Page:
Legislators tackle concealed weapon disparity

One of the things I learned early during my time as a game warden is that Nevada’s hunters and anglers like to carry a sidearm when pursuing their outdoor interests in the backcountry. Their stated reasons for carrying the sidearm varied, but almost universally the choice came down to having the ability to protect themselves and their loved ones while in the field.

While some of the sportsmen I contacted chose to carry their sidearm in plain sight, a few opted to carry their firearm concealed. To do the latter, you must have a valid concealed weapons permit, and that requires completion of an approved firearms safety class, demonstration of proficiency and satisfactory completion of a background check to make sure you can legally own a firearm in the first place. You also have the opportunity to spend a couple of hours or so waiting to have your fingerprints taken at the local sheriff’s office or like fingerprint bureau.

Though obtaining a concealed weapon permit is a time-consuming process, with one notable exception it is not overly burdensome on the applicant. That exception is the legal requirement that anyone seeking a permit to carry a semiautomatic handgun in a concealed manner has to qualify with each individual model of firearm he would like to have the option of carrying. Those firearm options are then listed on the issued permit. If you want to have the choice to carry another model — one that isn’t on the original list — you must demonstrate proficiency with that one as well and then have your permit updated to reflect the addition.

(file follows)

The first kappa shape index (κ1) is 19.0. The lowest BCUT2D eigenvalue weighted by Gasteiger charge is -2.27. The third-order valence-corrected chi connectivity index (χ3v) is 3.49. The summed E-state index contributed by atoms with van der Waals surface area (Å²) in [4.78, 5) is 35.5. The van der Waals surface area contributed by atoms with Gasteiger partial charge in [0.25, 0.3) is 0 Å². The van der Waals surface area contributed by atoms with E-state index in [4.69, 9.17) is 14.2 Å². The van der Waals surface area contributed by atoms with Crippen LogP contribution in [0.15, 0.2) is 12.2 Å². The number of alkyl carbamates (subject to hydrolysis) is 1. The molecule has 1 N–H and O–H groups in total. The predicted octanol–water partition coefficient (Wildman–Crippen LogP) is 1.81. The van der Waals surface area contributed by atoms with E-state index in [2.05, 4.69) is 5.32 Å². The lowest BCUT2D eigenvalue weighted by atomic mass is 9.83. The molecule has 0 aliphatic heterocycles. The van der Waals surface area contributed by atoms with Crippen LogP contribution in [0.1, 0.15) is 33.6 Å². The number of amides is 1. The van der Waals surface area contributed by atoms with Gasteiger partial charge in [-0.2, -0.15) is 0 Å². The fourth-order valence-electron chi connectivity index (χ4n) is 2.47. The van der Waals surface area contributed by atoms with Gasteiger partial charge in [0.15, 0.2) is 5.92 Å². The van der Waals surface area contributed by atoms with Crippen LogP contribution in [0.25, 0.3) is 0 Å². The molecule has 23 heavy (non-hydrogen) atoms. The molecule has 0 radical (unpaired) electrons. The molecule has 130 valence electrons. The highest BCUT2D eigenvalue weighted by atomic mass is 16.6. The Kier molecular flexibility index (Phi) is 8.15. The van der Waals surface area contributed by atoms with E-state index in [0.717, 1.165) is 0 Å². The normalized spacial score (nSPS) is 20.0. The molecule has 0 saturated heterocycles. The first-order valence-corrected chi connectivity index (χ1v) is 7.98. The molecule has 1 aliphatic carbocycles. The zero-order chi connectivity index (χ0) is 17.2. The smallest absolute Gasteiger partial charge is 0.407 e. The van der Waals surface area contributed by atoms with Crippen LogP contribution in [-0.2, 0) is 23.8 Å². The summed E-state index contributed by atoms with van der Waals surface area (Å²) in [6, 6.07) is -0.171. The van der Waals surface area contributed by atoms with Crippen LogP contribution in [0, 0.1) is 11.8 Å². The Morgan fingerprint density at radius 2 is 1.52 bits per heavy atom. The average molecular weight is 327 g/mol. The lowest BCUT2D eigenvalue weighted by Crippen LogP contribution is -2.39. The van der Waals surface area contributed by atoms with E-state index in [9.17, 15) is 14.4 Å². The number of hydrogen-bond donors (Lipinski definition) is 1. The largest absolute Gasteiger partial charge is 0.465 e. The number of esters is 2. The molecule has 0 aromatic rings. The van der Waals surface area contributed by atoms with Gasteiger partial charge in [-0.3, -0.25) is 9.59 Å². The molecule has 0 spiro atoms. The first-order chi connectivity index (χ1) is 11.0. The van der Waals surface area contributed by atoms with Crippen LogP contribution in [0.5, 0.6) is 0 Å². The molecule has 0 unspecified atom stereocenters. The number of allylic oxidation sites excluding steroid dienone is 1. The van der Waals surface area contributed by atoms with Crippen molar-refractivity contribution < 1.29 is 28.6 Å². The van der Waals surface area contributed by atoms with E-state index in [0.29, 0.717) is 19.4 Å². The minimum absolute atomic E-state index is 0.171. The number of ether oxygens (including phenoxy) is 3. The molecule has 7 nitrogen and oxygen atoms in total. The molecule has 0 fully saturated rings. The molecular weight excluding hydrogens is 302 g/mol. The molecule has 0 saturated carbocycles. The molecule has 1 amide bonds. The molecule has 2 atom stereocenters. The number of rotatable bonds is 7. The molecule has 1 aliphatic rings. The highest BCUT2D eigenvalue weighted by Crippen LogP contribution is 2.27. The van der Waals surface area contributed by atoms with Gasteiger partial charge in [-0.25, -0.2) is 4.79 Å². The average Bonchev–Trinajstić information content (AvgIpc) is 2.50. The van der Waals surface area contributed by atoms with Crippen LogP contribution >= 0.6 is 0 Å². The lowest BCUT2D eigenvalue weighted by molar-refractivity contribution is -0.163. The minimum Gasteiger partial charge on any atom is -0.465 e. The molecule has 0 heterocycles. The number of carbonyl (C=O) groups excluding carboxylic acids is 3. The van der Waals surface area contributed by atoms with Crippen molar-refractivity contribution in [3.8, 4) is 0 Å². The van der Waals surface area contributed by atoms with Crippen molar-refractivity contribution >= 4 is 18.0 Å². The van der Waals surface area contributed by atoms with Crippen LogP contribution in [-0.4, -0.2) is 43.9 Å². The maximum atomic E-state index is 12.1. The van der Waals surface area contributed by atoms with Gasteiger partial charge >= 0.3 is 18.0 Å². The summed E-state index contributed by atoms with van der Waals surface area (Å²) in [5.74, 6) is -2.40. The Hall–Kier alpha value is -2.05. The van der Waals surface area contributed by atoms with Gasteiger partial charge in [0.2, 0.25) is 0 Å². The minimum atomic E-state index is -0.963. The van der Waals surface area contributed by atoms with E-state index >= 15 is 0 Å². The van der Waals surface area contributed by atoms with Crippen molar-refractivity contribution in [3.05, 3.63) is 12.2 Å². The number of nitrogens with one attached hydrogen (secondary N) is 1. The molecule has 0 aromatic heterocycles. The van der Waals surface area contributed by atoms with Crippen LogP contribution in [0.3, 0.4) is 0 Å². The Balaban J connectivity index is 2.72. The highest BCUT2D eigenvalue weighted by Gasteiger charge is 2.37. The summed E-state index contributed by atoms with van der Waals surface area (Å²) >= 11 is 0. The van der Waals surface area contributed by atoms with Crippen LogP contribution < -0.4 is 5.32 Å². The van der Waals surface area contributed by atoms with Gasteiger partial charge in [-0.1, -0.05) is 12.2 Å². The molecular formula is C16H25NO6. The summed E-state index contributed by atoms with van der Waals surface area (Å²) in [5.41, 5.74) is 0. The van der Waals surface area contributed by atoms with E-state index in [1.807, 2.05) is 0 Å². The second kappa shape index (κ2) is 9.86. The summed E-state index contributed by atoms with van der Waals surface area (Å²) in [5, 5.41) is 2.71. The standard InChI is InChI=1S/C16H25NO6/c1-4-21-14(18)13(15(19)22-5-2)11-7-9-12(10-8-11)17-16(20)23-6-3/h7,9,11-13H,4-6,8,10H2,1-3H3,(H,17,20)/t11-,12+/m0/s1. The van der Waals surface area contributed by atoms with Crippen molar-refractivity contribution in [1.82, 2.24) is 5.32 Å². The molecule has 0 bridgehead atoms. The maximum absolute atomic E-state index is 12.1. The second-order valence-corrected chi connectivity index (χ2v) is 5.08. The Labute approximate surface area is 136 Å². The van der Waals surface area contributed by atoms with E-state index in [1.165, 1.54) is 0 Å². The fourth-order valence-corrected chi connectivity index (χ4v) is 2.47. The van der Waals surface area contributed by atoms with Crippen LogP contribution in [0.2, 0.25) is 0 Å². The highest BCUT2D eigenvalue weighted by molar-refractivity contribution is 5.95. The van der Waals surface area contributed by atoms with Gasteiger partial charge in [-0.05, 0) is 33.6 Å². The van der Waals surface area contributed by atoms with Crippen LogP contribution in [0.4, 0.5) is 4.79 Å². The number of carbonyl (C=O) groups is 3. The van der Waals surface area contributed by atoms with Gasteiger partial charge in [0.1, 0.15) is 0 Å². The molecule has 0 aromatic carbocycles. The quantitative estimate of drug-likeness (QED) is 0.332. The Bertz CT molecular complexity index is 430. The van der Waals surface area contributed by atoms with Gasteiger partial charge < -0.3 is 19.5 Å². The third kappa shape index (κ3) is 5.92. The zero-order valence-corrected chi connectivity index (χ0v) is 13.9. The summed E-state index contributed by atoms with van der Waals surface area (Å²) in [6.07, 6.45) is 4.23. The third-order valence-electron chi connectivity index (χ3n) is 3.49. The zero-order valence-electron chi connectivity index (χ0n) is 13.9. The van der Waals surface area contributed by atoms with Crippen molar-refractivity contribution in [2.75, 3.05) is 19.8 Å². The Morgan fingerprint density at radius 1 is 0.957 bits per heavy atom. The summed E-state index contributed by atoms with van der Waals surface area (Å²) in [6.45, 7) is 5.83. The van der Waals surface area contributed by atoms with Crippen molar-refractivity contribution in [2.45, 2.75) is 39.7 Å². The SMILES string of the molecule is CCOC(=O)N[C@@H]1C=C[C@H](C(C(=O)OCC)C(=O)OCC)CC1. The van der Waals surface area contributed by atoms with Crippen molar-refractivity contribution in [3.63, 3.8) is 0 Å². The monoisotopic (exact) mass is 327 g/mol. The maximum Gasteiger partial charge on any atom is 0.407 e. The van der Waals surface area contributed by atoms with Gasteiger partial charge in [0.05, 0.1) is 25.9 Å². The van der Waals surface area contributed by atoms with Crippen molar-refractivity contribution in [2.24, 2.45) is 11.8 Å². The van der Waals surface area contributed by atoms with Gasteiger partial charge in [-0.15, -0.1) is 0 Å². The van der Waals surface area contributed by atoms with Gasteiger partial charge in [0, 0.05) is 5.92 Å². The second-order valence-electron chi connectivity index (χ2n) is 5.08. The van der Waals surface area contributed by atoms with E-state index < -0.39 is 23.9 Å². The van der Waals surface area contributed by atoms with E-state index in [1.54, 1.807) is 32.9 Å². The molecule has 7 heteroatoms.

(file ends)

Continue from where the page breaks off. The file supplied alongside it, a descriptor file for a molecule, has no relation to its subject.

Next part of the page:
However, the same is not true when it comes to revolvers. Whether you own a single revolver or several, and would like the option of carrying a different revolver every day, all you have to do is qualify with a single revolver. Thereafter, you can carry any legally acquired revolver you want with no changes to your permit and no additional proficiency requirements.

I have no idea why there is such a disparity between the requirements for semiautomatic handguns and revolvers, but after observing the legislative process through the years I would guess it has something to do with reaching a compromise between opposing sides of the concealed weapon issue.

Regardless, the days of that disparity may be coming to an end. Two similar bills making their way through the state legislature would eliminate the onerous qualifying requirements and list individual semiautomatic firearms on a concealed weapon permit.

Senate Bill 126, introduced by Sen. James Settelmeyer (R-Minden) and Sen. John Lee (D-Las Vegas), would revise the provisions of the concealed weapon statute to allow one to “submit one application and obtain one permit to carry all revolvers and semiautomatic firearms owned by the person.” Your permit would simply identify which category of handgun you are permitted to carry.

Assembly Bill 143 would make similar revisions in the law, but takes the additional step of making the identity and personal information of concealed weapon permit holders confidential. This bill’s primary sponsors are David Bobzien (D–Reno), Debbie Smith (R-Sparks), Pete Goicoechea (R-Eureka), William Horn (D-Las Vegas) and John Oceguera (D-Las Vegas). This bill will be heard by the Assembly Judiciary Committee on Monday.

Freelance writer Doug Nielsen is a conservation educator for the Nevada Department of Wildlife. His “In the Outdoors” column, published Thursday in the Las Vegas Review-Journal, is not affiliated with or endorsed by the NDOW. Any opinions he states in his column are his own. He can be reached at intheoutdoorslv@gmail.com.

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